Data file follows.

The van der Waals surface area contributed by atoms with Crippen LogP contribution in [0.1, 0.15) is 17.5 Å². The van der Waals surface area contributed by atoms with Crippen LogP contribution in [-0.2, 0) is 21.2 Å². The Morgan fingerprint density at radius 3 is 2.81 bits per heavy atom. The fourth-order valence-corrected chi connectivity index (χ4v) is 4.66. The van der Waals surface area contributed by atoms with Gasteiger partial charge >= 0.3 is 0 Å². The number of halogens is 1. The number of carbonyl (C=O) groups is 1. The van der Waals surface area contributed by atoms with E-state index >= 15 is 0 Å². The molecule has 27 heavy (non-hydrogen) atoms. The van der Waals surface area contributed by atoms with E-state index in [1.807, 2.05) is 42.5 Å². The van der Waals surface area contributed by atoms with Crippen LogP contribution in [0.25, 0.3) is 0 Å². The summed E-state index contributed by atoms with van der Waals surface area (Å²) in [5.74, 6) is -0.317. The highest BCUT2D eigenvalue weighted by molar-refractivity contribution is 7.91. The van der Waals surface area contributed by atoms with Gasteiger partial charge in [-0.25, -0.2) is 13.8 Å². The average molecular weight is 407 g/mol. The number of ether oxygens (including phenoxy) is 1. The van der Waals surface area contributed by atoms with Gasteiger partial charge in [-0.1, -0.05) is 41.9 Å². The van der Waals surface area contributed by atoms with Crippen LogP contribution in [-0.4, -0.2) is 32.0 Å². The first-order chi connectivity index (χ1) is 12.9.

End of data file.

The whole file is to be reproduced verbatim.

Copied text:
The van der Waals surface area contributed by atoms with Crippen LogP contribution in [0.1, 0.15) is 17.5 Å². The van der Waals surface area contributed by atoms with Crippen LogP contribution in [-0.2, 0) is 21.2 Å². The Morgan fingerprint density at radius 3 is 2.81 bits per heavy atom. The fourth-order valence-corrected chi connectivity index (χ4v) is 4.66. The van der Waals surface area contributed by atoms with Gasteiger partial charge >= 0.3 is 0 Å². The number of halogens is 1. The number of carbonyl (C=O) groups is 1. The van der Waals surface area contributed by atoms with E-state index >= 15 is 0 Å². The molecule has 27 heavy (non-hydrogen) atoms. The van der Waals surface area contributed by atoms with E-state index in [1.807, 2.05) is 42.5 Å². The van der Waals surface area contributed by atoms with Crippen LogP contribution in [0.25, 0.3) is 0 Å². The summed E-state index contributed by atoms with van der Waals surface area (Å²) in [5.74, 6) is -0.317. The highest BCUT2D eigenvalue weighted by molar-refractivity contribution is 7.91. The van der Waals surface area contributed by atoms with Gasteiger partial charge in [-0.25, -0.2) is 13.8 Å². The average molecular weight is 407 g/mol. The number of ether oxygens (including phenoxy) is 1. The van der Waals surface area contributed by atoms with Gasteiger partial charge in [-0.1, -0.05) is 41.9 Å². The van der Waals surface area contributed by atoms with Crippen LogP contribution in [-0.4, -0.2) is 32.0 Å². The first-order chi connectivity index (χ1) is 12.9.